The South Dakota Board of Education has approved allowing a comprehensive unit in the junior year of high school that will tackle the entirety of US History in one year.
Despite disagreement from state historians, the state's public educators will have an option on how to teach US history to 11th graders. Many of the school districts in the state have split US History into two sections. In eighth grade students are taught history from colonial times to the Civil War. Then in the 11th grade, they study the post-Civil War era to present day.
Emily Niebrugge of the Rapid City Journal writes that districts have had the option of teaching either the combined US history course or the split version, but now there will be standards districts will need to follow if they choose to teach the comprehensive course covering colonial time to the present. This followed four public comment periods held over a year so that all sides of the subject could be heard. Yet even at the meeting which approved both options, the Board urged that only the comprehensive unit be adopted.
Ben Jones, Dean of the College of Arts and Sciences and associate professor of history at Dakota State University in Madison, asserted that the comprehensive unit would better prepare students for college level courses and would assist them in becoming better informed citizens. Board member Stacy Phelps of Rapid City said that if a school district decides to accept the comprehensive track, that will constitute a "missed opportunity" for Native American studies. But team leader of the division of learning and instruction for the South Dakota Department of Education Sam Shaw explained that districts can decide how much South Dakota history is taught in the district's schools.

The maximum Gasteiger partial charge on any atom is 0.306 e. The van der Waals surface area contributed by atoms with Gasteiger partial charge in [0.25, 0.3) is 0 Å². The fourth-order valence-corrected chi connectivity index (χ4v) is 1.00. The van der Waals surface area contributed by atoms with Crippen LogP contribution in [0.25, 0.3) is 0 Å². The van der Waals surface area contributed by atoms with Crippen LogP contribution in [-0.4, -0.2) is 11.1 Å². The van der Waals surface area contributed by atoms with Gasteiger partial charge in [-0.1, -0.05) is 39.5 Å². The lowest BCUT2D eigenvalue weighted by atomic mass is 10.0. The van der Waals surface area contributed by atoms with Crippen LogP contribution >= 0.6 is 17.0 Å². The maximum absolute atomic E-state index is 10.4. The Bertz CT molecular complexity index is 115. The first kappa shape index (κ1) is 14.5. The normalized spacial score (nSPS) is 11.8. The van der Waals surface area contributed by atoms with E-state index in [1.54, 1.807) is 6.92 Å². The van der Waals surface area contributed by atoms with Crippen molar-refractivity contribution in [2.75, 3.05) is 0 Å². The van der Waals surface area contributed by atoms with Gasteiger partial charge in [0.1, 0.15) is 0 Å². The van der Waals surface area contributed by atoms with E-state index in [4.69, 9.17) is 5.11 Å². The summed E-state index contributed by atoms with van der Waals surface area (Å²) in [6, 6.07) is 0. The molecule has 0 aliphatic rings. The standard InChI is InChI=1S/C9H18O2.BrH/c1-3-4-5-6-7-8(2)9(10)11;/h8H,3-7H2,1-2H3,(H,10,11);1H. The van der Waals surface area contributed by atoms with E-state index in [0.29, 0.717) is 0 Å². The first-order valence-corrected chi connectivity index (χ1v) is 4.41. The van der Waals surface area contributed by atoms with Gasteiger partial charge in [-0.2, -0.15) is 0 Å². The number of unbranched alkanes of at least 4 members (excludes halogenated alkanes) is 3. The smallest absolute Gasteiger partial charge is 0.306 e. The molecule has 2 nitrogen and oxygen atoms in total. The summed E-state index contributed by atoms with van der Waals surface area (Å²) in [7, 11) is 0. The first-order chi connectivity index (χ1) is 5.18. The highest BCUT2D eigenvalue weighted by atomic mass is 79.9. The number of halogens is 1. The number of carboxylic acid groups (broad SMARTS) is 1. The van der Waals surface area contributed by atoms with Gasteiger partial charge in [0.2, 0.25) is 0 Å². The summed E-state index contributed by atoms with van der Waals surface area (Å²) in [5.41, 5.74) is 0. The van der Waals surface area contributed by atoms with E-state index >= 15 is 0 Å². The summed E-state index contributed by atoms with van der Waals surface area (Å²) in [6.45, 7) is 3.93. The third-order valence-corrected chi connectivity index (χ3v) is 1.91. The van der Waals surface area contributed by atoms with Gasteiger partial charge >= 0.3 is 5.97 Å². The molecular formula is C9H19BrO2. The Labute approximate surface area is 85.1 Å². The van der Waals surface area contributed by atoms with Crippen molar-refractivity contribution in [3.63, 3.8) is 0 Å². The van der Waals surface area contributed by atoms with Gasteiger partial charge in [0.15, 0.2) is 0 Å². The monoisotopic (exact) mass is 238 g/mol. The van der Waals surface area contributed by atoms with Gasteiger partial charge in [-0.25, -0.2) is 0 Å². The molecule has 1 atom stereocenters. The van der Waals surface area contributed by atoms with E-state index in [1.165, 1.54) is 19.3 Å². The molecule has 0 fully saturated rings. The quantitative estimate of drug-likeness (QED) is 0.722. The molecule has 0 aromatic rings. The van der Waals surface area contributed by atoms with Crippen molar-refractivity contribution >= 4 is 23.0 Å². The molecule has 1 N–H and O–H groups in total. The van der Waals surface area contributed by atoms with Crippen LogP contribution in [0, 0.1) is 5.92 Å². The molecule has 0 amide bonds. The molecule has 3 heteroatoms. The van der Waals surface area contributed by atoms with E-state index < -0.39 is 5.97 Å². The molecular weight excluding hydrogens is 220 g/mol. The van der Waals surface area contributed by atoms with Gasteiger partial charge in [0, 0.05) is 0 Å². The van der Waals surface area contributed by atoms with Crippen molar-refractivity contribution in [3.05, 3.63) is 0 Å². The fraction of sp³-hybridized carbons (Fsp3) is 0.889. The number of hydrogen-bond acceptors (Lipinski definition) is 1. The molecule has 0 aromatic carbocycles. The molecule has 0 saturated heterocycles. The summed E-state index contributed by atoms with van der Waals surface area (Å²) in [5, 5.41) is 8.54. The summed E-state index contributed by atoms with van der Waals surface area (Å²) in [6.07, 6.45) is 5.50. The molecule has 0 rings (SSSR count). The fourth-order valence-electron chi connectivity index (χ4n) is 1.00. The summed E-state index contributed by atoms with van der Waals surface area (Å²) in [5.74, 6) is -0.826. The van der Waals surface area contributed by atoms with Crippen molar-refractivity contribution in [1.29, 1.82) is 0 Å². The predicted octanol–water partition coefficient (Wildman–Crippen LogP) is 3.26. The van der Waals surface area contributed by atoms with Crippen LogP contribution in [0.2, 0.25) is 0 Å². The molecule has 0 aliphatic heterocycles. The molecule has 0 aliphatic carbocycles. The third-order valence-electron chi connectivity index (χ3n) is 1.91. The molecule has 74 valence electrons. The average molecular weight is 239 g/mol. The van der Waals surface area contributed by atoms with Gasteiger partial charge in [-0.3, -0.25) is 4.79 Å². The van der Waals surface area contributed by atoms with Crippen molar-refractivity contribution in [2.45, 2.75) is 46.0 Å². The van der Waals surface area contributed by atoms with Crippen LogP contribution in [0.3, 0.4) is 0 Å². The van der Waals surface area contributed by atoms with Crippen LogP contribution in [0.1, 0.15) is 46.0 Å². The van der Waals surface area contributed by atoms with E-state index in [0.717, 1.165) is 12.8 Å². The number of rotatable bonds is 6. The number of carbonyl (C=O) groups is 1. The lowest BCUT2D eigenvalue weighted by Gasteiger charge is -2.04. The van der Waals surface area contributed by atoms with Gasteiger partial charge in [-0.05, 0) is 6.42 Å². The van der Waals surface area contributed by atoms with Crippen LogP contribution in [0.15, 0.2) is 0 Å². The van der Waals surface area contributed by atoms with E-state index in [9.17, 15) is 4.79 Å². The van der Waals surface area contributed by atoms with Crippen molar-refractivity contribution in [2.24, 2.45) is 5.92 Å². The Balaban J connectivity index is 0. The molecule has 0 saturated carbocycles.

College professors are not happy about the lack of a requirement for teaching early American history at the high school level, which would include the Revolutionary War and the drafting of the US Constitution. The rewritten standards would, however, give teachers a choice, reports Patrick Anderson for the Argus Leader.
A letter written to the board expressing disagreement with the revisions was signed by instructors from DSU, University of South Dakota, South Dakota State University, Northern State University, Augustana College, Presentation College, the University of Sioux Falls and Black Hills State University. These educators say incoming freshmen are unprepared, along with the fact that their citizenship is being disabled. When Common Core protesters said the social studies standards could lead to teachers bringing harmful or offensive material into the classroom, Don Kirkegaard, board president, said:
"We can't control what's in the textbooks. We're not adopting the curriculum. We're just looking at the standards."
Kurt Hackmer, chair of the history department at the University of South Dakota, says the reason for studying history is to help citizens and future leaders of the US be as prepared as possible to understand how government works, reports Emily Niebrugge for the Rapid City Journal.
"The best suggestion I've heard that is practical and workable is to have the entirety of American history taught at the high school level," Hackemer said. "It's good to be exposed to (early American history) in middle school, but if you think about how cognitive learning works, there's a lot they can't understand in middle school — it's a developmental issue."